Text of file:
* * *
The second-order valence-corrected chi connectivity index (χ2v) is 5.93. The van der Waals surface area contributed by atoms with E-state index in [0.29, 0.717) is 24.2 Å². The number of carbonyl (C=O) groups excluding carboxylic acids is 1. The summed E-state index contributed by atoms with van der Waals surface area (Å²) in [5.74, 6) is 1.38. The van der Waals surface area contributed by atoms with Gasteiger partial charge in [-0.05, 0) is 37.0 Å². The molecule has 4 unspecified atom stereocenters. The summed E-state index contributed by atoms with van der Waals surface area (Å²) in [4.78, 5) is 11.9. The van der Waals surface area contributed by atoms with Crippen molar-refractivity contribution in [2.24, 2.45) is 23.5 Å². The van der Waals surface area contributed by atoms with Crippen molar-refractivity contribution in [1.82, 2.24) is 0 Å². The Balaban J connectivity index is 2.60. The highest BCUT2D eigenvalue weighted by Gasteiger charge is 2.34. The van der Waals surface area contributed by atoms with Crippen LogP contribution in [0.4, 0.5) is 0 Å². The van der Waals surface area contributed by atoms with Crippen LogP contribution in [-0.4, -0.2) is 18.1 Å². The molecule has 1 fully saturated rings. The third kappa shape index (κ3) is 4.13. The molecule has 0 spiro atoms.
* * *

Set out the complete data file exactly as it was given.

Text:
The second-order valence-corrected chi connectivity index (χ2v) is 5.93. The van der Waals surface area contributed by atoms with E-state index in [0.29, 0.717) is 24.2 Å². The number of carbonyl (C=O) groups excluding carboxylic acids is 1. The summed E-state index contributed by atoms with van der Waals surface area (Å²) in [5.74, 6) is 1.38. The van der Waals surface area contributed by atoms with Gasteiger partial charge in [-0.05, 0) is 37.0 Å². The molecule has 4 unspecified atom stereocenters. The summed E-state index contributed by atoms with van der Waals surface area (Å²) in [4.78, 5) is 11.9. The van der Waals surface area contributed by atoms with Crippen molar-refractivity contribution in [2.24, 2.45) is 23.5 Å². The van der Waals surface area contributed by atoms with Crippen molar-refractivity contribution in [1.82, 2.24) is 0 Å². The Balaban J connectivity index is 2.60. The highest BCUT2D eigenvalue weighted by Gasteiger charge is 2.34. The van der Waals surface area contributed by atoms with Crippen LogP contribution in [0.4, 0.5) is 0 Å². The van der Waals surface area contributed by atoms with Crippen LogP contribution in [-0.4, -0.2) is 18.1 Å². The molecule has 1 fully saturated rings. The third kappa shape index (κ3) is 4.13. The molecule has 0 spiro atoms.